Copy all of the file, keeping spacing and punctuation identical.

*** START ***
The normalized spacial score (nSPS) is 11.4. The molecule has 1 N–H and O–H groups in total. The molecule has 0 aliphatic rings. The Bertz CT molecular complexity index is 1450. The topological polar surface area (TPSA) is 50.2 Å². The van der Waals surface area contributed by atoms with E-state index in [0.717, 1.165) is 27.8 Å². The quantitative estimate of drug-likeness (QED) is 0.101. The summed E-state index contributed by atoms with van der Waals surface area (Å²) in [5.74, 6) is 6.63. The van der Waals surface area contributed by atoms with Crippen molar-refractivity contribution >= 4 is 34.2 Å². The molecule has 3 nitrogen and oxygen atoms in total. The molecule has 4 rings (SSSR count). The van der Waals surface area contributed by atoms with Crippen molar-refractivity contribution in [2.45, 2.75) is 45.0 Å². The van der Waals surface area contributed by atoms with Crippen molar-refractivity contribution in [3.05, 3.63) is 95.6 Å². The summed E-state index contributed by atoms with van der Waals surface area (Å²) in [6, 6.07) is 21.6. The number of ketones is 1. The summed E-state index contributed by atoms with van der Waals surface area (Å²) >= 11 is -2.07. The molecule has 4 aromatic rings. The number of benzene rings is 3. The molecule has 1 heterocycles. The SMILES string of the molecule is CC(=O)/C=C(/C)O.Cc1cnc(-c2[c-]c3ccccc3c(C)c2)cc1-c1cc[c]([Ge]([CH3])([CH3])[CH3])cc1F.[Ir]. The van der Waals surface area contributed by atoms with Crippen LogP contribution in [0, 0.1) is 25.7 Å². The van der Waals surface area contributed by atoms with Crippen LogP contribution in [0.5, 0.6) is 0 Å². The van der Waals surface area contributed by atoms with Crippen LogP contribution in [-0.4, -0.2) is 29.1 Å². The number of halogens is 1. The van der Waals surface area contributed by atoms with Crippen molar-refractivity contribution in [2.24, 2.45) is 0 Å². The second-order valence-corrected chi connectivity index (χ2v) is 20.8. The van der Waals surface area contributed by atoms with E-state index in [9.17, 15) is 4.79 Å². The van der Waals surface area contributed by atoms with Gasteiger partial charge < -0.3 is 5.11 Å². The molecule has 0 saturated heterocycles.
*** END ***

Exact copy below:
The normalized spacial score (nSPS) is 11.4. The molecule has 1 N–H and O–H groups in total. The molecule has 0 aliphatic rings. The Bertz CT molecular complexity index is 1450. The topological polar surface area (TPSA) is 50.2 Å². The van der Waals surface area contributed by atoms with E-state index in [0.717, 1.165) is 27.8 Å². The quantitative estimate of drug-likeness (QED) is 0.101. The summed E-state index contributed by atoms with van der Waals surface area (Å²) in [5.74, 6) is 6.63. The van der Waals surface area contributed by atoms with Crippen molar-refractivity contribution >= 4 is 34.2 Å². The molecule has 3 nitrogen and oxygen atoms in total. The molecule has 4 rings (SSSR count). The van der Waals surface area contributed by atoms with Crippen molar-refractivity contribution in [2.45, 2.75) is 45.0 Å². The van der Waals surface area contributed by atoms with Crippen molar-refractivity contribution in [3.05, 3.63) is 95.6 Å². The summed E-state index contributed by atoms with van der Waals surface area (Å²) in [6, 6.07) is 21.6. The number of ketones is 1. The summed E-state index contributed by atoms with van der Waals surface area (Å²) >= 11 is -2.07. The molecule has 4 aromatic rings. The number of benzene rings is 3. The molecule has 1 heterocycles. The SMILES string of the molecule is CC(=O)/C=C(/C)O.Cc1cnc(-c2[c-]c3ccccc3c(C)c2)cc1-c1cc[c]([Ge]([CH3])([CH3])[CH3])cc1F.[Ir]. The van der Waals surface area contributed by atoms with Crippen LogP contribution in [0, 0.1) is 25.7 Å². The van der Waals surface area contributed by atoms with Crippen LogP contribution in [0.5, 0.6) is 0 Å². The van der Waals surface area contributed by atoms with Crippen LogP contribution in [-0.4, -0.2) is 29.1 Å². The number of halogens is 1. The van der Waals surface area contributed by atoms with Crippen molar-refractivity contribution in [2.24, 2.45) is 0 Å². The second-order valence-corrected chi connectivity index (χ2v) is 20.8. The van der Waals surface area contributed by atoms with E-state index in [9.17, 15) is 4.79 Å². The van der Waals surface area contributed by atoms with Gasteiger partial charge < -0.3 is 5.11 Å². The molecule has 0 saturated heterocycles.